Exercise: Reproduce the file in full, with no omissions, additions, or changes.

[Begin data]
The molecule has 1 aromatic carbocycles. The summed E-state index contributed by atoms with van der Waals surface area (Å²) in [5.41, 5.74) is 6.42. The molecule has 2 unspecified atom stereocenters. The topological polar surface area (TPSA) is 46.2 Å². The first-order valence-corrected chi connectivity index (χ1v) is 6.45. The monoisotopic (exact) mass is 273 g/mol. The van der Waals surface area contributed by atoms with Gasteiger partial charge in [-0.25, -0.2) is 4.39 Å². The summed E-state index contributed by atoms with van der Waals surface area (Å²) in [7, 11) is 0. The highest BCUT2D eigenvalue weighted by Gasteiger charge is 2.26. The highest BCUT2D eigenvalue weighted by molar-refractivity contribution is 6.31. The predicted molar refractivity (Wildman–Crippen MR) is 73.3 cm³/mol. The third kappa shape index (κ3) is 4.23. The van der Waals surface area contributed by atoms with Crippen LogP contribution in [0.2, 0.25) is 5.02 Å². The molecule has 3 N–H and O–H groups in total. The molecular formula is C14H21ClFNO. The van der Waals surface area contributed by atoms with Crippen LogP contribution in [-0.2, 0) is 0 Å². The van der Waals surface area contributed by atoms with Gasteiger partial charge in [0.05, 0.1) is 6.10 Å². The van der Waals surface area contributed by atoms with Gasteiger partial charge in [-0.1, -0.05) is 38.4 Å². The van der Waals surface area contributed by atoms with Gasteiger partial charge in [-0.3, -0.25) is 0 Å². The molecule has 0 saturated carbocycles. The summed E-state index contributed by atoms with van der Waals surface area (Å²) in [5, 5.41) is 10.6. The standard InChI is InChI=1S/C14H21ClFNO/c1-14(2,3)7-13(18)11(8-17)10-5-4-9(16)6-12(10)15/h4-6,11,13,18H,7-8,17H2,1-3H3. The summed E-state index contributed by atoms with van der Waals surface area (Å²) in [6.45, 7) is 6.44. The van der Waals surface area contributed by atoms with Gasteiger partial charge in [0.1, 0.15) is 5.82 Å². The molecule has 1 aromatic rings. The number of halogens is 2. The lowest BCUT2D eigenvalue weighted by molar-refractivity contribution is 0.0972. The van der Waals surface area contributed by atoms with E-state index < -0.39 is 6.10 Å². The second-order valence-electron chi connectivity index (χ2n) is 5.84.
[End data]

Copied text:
The molecule has 1 aromatic carbocycles. The summed E-state index contributed by atoms with van der Waals surface area (Å²) in [5.41, 5.74) is 6.42. The molecule has 2 unspecified atom stereocenters. The topological polar surface area (TPSA) is 46.2 Å². The first-order valence-corrected chi connectivity index (χ1v) is 6.45. The monoisotopic (exact) mass is 273 g/mol. The van der Waals surface area contributed by atoms with Gasteiger partial charge in [-0.25, -0.2) is 4.39 Å². The summed E-state index contributed by atoms with van der Waals surface area (Å²) in [7, 11) is 0. The highest BCUT2D eigenvalue weighted by Gasteiger charge is 2.26. The highest BCUT2D eigenvalue weighted by molar-refractivity contribution is 6.31. The predicted molar refractivity (Wildman–Crippen MR) is 73.3 cm³/mol. The third kappa shape index (κ3) is 4.23. The van der Waals surface area contributed by atoms with Crippen LogP contribution in [0.2, 0.25) is 5.02 Å². The molecule has 3 N–H and O–H groups in total. The molecular formula is C14H21ClFNO. The van der Waals surface area contributed by atoms with Crippen LogP contribution in [-0.2, 0) is 0 Å². The van der Waals surface area contributed by atoms with Gasteiger partial charge in [0.05, 0.1) is 6.10 Å². The van der Waals surface area contributed by atoms with Gasteiger partial charge in [-0.1, -0.05) is 38.4 Å². The van der Waals surface area contributed by atoms with Gasteiger partial charge in [-0.3, -0.25) is 0 Å². The molecule has 0 saturated carbocycles. The summed E-state index contributed by atoms with van der Waals surface area (Å²) in [5, 5.41) is 10.6. The standard InChI is InChI=1S/C14H21ClFNO/c1-14(2,3)7-13(18)11(8-17)10-5-4-9(16)6-12(10)15/h4-6,11,13,18H,7-8,17H2,1-3H3. The summed E-state index contributed by atoms with van der Waals surface area (Å²) in [6.45, 7) is 6.44. The van der Waals surface area contributed by atoms with Gasteiger partial charge in [0.1, 0.15) is 5.82 Å². The molecule has 1 aromatic rings. The number of halogens is 2. The lowest BCUT2D eigenvalue weighted by molar-refractivity contribution is 0.0972. The van der Waals surface area contributed by atoms with E-state index < -0.39 is 6.10 Å². The second-order valence-electron chi connectivity index (χ2n) is 5.84.